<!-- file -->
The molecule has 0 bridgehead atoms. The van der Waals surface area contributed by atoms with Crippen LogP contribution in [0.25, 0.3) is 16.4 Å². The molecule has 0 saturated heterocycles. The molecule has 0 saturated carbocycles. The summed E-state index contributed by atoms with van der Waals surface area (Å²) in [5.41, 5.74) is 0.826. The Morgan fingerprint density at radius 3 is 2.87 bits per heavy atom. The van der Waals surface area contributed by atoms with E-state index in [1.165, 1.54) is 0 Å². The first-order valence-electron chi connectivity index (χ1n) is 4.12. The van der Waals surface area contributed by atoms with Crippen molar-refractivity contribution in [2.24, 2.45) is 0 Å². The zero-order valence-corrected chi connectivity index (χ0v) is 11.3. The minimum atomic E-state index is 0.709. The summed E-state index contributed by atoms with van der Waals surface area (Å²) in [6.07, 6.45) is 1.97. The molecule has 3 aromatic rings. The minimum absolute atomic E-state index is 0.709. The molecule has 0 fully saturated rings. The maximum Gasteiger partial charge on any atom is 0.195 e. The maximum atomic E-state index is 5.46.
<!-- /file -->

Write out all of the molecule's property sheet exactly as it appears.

The molecule has 0 bridgehead atoms. The van der Waals surface area contributed by atoms with Crippen LogP contribution in [0.25, 0.3) is 16.4 Å². The molecule has 0 saturated heterocycles. The molecule has 0 saturated carbocycles. The summed E-state index contributed by atoms with van der Waals surface area (Å²) in [5.41, 5.74) is 0.826. The Morgan fingerprint density at radius 3 is 2.87 bits per heavy atom. The van der Waals surface area contributed by atoms with E-state index in [1.165, 1.54) is 0 Å². The first-order valence-electron chi connectivity index (χ1n) is 4.12. The van der Waals surface area contributed by atoms with Crippen molar-refractivity contribution in [2.24, 2.45) is 0 Å². The zero-order valence-corrected chi connectivity index (χ0v) is 11.3. The minimum atomic E-state index is 0.709. The summed E-state index contributed by atoms with van der Waals surface area (Å²) in [6.07, 6.45) is 1.97. The molecule has 3 aromatic rings. The minimum absolute atomic E-state index is 0.709. The molecule has 0 fully saturated rings. The maximum Gasteiger partial charge on any atom is 0.195 e. The maximum atomic E-state index is 5.46.